Christina of Sweden (18 December 1626 – 19 April 1689)
known as the Girl King of Sweden, Christina was the only surviving child of Gustav
II Adolph of Sweden and his wife Maria Eleonora of Brandenburg. After of the death of her father in the
Thirty Years War, Christina became queen-elect in 1632 at the age of six. In keeping with her father’s will, Christina
was given the education of a young prince studying politics, philosophy,
religion, and a wide range of languages including Latin, Greek, German, French,
Arabic, and Hebrew.
Christina began attending council meetings at age 14 and was
crowned at age 18. Christina was a central
figure in ending the Thirty Years War in 1648 with the Peace of Westphalia.
Christina was also a noted patron of artists and great thinkers.
She aimed to make Stockholm the “Athens of the North.” She invited Rene Descartes to her court,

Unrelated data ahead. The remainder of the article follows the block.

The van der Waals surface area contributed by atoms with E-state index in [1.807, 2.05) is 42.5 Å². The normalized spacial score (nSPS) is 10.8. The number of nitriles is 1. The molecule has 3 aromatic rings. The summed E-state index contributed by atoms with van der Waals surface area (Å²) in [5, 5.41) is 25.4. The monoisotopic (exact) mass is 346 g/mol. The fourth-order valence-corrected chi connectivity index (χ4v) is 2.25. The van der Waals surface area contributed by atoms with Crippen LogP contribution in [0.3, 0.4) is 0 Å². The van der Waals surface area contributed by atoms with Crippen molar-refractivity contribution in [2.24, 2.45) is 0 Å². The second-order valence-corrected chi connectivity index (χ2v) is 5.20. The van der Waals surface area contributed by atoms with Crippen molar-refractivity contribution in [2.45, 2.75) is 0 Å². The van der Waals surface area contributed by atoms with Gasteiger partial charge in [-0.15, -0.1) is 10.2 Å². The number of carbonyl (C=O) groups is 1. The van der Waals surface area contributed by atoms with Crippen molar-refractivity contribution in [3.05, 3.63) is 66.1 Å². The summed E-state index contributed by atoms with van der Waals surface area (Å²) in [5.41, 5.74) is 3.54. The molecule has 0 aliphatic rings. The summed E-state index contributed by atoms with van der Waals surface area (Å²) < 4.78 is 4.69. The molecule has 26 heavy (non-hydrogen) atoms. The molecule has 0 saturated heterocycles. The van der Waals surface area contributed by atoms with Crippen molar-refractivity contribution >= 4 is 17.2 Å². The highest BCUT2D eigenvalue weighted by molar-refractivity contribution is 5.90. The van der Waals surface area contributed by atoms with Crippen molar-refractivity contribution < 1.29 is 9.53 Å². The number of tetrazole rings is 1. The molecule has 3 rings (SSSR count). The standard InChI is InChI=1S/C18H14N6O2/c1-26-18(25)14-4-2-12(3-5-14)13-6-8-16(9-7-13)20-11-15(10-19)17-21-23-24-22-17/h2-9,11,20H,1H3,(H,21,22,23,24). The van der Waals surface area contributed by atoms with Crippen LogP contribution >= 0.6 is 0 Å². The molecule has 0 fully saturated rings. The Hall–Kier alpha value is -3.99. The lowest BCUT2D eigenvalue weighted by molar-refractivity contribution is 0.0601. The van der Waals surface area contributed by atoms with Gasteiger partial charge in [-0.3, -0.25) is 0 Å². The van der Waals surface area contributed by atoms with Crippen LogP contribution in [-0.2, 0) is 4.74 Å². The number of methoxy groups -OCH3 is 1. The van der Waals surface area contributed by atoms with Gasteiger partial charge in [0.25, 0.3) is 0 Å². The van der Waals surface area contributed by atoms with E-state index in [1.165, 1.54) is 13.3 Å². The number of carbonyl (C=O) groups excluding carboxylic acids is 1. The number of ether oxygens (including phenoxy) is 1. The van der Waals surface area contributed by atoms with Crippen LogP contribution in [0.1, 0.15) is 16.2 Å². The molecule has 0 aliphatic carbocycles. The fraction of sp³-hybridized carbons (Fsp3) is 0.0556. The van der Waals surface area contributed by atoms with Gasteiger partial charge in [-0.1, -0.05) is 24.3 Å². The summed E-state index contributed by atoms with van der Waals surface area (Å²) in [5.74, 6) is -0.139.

where he unfortunately took ill and died.
Christina never married and had no children. In 1651, she announced her intention to
abdicate in favor of her cousin and heir, Charles Gustavus. Around this time Christina also converted to
Roman Catholicism and when she officially abdicated in 1654, she travelled to
Rome to meet the Pope. Christina spent
much of the rest of her life in Rome, dying there is 1668 at the age of 62.
Over the centuries, Christina’s gender identity has been
hotly disputed. She favored masculine
clothing. Some of her contemporaries
described her voice and bearing as masculine.
Her autobiography mentioned distaste for marriage and female friendship. However, Christina was interested in the lifelong
celibacy of Catholic nuns as a very young girl and her choices may have been influenced
by her unusual position as a female sovereign.